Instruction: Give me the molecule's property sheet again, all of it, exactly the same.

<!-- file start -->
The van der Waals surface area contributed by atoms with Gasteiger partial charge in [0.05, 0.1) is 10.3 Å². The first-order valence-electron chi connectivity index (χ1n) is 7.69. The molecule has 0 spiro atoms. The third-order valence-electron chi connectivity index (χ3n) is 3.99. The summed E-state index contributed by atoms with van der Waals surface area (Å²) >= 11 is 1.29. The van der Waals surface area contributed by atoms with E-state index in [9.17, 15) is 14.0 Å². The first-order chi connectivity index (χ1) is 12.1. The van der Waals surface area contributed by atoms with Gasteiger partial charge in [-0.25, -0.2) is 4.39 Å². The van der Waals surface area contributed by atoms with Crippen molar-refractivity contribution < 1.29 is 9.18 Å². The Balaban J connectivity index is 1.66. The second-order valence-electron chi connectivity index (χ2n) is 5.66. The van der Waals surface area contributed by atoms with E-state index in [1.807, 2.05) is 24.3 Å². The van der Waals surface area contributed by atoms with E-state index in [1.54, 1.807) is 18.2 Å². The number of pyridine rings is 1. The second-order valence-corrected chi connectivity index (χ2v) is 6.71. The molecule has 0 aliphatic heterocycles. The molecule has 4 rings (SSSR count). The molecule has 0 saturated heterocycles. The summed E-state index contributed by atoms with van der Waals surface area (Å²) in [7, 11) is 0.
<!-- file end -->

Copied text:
The van der Waals surface area contributed by atoms with Gasteiger partial charge in [0.05, 0.1) is 10.3 Å². The first-order valence-electron chi connectivity index (χ1n) is 7.69. The molecule has 0 spiro atoms. The third-order valence-electron chi connectivity index (χ3n) is 3.99. The summed E-state index contributed by atoms with van der Waals surface area (Å²) >= 11 is 1.29. The van der Waals surface area contributed by atoms with E-state index in [9.17, 15) is 14.0 Å². The first-order chi connectivity index (χ1) is 12.1. The van der Waals surface area contributed by atoms with Gasteiger partial charge in [-0.25, -0.2) is 4.39 Å². The van der Waals surface area contributed by atoms with Crippen molar-refractivity contribution < 1.29 is 9.18 Å². The Balaban J connectivity index is 1.66. The second-order valence-electron chi connectivity index (χ2n) is 5.66. The van der Waals surface area contributed by atoms with E-state index in [1.807, 2.05) is 24.3 Å². The van der Waals surface area contributed by atoms with E-state index in [1.54, 1.807) is 18.2 Å². The number of pyridine rings is 1. The second-order valence-corrected chi connectivity index (χ2v) is 6.71. The molecule has 0 aliphatic heterocycles. The molecule has 4 rings (SSSR count). The molecule has 0 saturated heterocycles. The summed E-state index contributed by atoms with van der Waals surface area (Å²) in [7, 11) is 0.